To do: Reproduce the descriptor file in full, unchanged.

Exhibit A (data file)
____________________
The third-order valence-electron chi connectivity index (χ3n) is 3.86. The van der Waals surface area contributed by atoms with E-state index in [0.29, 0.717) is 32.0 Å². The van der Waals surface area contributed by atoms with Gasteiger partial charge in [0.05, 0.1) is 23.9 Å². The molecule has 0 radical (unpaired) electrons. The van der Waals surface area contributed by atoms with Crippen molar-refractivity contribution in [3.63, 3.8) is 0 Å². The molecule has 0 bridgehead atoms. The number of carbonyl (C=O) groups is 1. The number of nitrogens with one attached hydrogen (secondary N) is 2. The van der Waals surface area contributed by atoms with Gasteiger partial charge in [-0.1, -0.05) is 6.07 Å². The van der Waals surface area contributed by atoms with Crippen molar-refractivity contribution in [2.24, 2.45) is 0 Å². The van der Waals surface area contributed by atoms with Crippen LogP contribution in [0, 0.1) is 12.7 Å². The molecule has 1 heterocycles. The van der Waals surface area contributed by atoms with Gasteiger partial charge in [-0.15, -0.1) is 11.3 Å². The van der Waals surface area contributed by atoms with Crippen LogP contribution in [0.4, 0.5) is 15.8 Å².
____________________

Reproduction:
The third-order valence-electron chi connectivity index (χ3n) is 3.86. The van der Waals surface area contributed by atoms with E-state index in [0.29, 0.717) is 32.0 Å². The van der Waals surface area contributed by atoms with Gasteiger partial charge in [0.05, 0.1) is 23.9 Å². The molecule has 0 radical (unpaired) electrons. The van der Waals surface area contributed by atoms with Crippen molar-refractivity contribution in [3.63, 3.8) is 0 Å². The molecule has 0 bridgehead atoms. The number of carbonyl (C=O) groups is 1. The number of nitrogens with one attached hydrogen (secondary N) is 2. The van der Waals surface area contributed by atoms with Gasteiger partial charge in [-0.1, -0.05) is 6.07 Å². The van der Waals surface area contributed by atoms with Crippen molar-refractivity contribution in [2.24, 2.45) is 0 Å². The van der Waals surface area contributed by atoms with Crippen LogP contribution in [0, 0.1) is 12.7 Å². The molecule has 1 heterocycles. The van der Waals surface area contributed by atoms with Gasteiger partial charge in [-0.15, -0.1) is 11.3 Å². The van der Waals surface area contributed by atoms with Crippen LogP contribution in [0.4, 0.5) is 15.8 Å².